Stimulate My Premature Baby Boy

by Heidi

Medical personnel say I must stimulate my premature baby boy. My son was a premature baby boy born at 30 weeks. So, ten weeks (2,5 months) too soon. There were no complications and he weighed 1,440kg (3lb 3oz) at birth. He is now 10 months old (7,5 months corrected age).

He does not say mama. And he cannot sit on his own. They say he must be stimulated. Aparently the reason why he cannot sit is because he is too tense.

How do I stimulate him to sit? Is there anything else I can do to encourage his development?

Comments for Stimulate My Premature Baby Boy

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Baby Massage
by: Aida

A baby massage every day, or more often if you can, not only promotes bonding and closeness between parent and child, but it also eases pain, aches, and discomforts babies often have and parents are unaware of. Massaging reduces heart rate and blood pressure. This can result in a more relaxed, restful state for the baby, which can lead to many other benefits, including a generally more mellow baby, physical therapy, as well as longer nights of sleep. Massaging promotes healing: stimulating and utilizing the body's own natural resources.

Some hospitals promote massaging premature babies. They have discovered that premature babies who were massaged on a regular basis seemed to gain weight at a slightly faster rate than premature babies who were not massaged. Massaged babies apparently also build a stronger immune system.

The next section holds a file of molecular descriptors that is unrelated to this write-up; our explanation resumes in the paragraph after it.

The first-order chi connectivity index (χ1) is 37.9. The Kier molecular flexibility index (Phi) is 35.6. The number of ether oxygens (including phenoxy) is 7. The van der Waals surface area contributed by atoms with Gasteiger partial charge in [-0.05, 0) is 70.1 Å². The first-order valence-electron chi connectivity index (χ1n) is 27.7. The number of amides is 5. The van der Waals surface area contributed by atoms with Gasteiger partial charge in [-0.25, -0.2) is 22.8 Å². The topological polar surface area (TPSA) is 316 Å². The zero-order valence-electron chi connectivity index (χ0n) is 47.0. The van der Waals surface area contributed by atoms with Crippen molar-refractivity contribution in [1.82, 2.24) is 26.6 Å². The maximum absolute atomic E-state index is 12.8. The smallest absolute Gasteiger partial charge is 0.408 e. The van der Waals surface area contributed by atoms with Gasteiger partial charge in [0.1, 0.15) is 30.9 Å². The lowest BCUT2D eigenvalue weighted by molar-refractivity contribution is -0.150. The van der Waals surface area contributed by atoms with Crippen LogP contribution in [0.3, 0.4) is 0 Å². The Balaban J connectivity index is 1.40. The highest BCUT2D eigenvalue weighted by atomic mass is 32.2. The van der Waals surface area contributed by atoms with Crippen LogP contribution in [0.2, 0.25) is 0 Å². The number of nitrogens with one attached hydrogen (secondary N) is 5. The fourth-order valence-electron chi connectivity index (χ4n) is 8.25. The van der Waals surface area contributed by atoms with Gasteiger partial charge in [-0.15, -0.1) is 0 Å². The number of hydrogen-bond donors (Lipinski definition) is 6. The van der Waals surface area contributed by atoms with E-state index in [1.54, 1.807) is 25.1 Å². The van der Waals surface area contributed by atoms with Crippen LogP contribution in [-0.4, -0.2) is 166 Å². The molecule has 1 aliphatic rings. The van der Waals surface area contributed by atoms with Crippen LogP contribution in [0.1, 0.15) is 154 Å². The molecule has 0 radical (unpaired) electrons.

To learn specific techniques you can sign up for a class at your local hospital or buy books such as: Baby Massage Therapy: Newborns, Infants & Toddlers

*** Comment by Dalene ***
Similar books you may want to have a look at are:

Baby Touch: Massage and Reflexology for Babies and Children

Baby Massage: Soothing Strokes for Healthy Growth

Baby Massage: The Calming Power of Touch

Exercises For Learning To Sit
by: Helen

Hi there, I am a pediatric PT (physiotherapist) and work with babies who are having some difficulties learning these skills.

One thing that can help for learning to sit is holding the baby by one hand while lying, and gently pulling on his hand and arm to encourage him to lean over to the other side and push up on his other elbow. This way, he works on developing the strength to push himself up, but also learns how to do it. If you do this every time you want him to sit up from lying, e.g. at diaper change time, he gets lots of practice each day. Don't just pick him straight up but make him do the work too.

You can also sit him astride your leg, either facing you or away from you with his feet on the floor and gently tip him from side to side - I sing "Heigh di ho, the elephant is so slow" song. By holding just his hands, he has to adjust his body to keep his balance as you tip him slightly off centre and he can pull back to the middle.

He will get his balance forwards first, then sideways, then backwards… so just putting a soft pillow behind at first allows him freedom to practise sideways balance without the fear of hitting his head backwards.

I am a little concerned that you say he is tense and wonder if he has been seen by a PT to assess if he has higher muscle tone which will also interfere in learning to sit.

Does he roll over yet? This is very important to teach, as it is the basis for all transition movements.

Hope this is helpful.

*** Comment by Dalene ***
Helen, this is really great, practical advice that can be used by any parent.

Row Your Boat
by: Anonymous

My DD loved playing "Row Row Row Your Boat" when she was learning to sit.

Sit on the floor with your baby held in a sitting position in front of you and hold his hands. Rock him back and forward with the words to Row Row Row Your Boat.

This will help him to strengthen his stomach muscles and hopefully help him relax a bit too. It's a great stimulation exercise.

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